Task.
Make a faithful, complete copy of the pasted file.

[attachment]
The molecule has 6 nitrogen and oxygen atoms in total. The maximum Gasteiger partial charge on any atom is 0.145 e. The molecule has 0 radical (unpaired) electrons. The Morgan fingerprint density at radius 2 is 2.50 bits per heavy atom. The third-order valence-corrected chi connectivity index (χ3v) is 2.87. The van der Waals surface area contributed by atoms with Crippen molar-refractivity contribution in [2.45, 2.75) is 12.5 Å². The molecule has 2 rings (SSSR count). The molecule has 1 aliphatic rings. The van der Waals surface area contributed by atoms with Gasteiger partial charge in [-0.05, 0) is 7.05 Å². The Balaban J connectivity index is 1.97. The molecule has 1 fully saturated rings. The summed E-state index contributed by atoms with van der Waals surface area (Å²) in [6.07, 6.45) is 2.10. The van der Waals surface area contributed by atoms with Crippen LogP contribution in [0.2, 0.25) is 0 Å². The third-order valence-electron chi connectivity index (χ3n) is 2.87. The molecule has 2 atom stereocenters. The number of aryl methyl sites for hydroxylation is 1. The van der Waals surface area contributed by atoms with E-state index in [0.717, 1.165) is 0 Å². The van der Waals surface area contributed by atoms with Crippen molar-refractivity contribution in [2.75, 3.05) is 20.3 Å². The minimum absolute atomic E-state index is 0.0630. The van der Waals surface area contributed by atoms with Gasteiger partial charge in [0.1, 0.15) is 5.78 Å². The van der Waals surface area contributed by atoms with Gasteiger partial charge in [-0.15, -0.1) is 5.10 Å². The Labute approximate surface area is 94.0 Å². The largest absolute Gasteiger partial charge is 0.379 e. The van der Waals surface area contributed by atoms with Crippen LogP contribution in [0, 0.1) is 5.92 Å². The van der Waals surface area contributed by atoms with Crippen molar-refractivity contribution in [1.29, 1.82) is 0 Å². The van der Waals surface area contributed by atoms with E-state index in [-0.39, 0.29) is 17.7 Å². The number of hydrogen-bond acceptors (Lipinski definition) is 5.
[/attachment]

The molecule has 6 nitrogen and oxygen atoms in total. The maximum Gasteiger partial charge on any atom is 0.145 e. The molecule has 0 radical (unpaired) electrons. The Morgan fingerprint density at radius 2 is 2.50 bits per heavy atom. The third-order valence-corrected chi connectivity index (χ3v) is 2.87. The van der Waals surface area contributed by atoms with Crippen molar-refractivity contribution in [2.45, 2.75) is 12.5 Å². The molecule has 2 rings (SSSR count). The molecule has 1 aliphatic rings. The van der Waals surface area contributed by atoms with Gasteiger partial charge in [-0.05, 0) is 7.05 Å². The Balaban J connectivity index is 1.97. The molecule has 1 fully saturated rings. The summed E-state index contributed by atoms with van der Waals surface area (Å²) in [6.07, 6.45) is 2.10. The van der Waals surface area contributed by atoms with Crippen LogP contribution in [0.2, 0.25) is 0 Å². The third-order valence-electron chi connectivity index (χ3n) is 2.87. The molecule has 2 atom stereocenters. The number of aryl methyl sites for hydroxylation is 1. The van der Waals surface area contributed by atoms with E-state index in [0.717, 1.165) is 0 Å². The van der Waals surface area contributed by atoms with Crippen molar-refractivity contribution in [2.75, 3.05) is 20.3 Å². The minimum absolute atomic E-state index is 0.0630. The van der Waals surface area contributed by atoms with Gasteiger partial charge in [0.1, 0.15) is 5.78 Å². The van der Waals surface area contributed by atoms with Gasteiger partial charge in [-0.15, -0.1) is 5.10 Å². The Labute approximate surface area is 94.0 Å². The largest absolute Gasteiger partial charge is 0.379 e. The van der Waals surface area contributed by atoms with Crippen LogP contribution in [0, 0.1) is 5.92 Å². The van der Waals surface area contributed by atoms with Crippen molar-refractivity contribution in [1.29, 1.82) is 0 Å². The van der Waals surface area contributed by atoms with E-state index in [-0.39, 0.29) is 17.7 Å². The number of hydrogen-bond acceptors (Lipinski definition) is 5.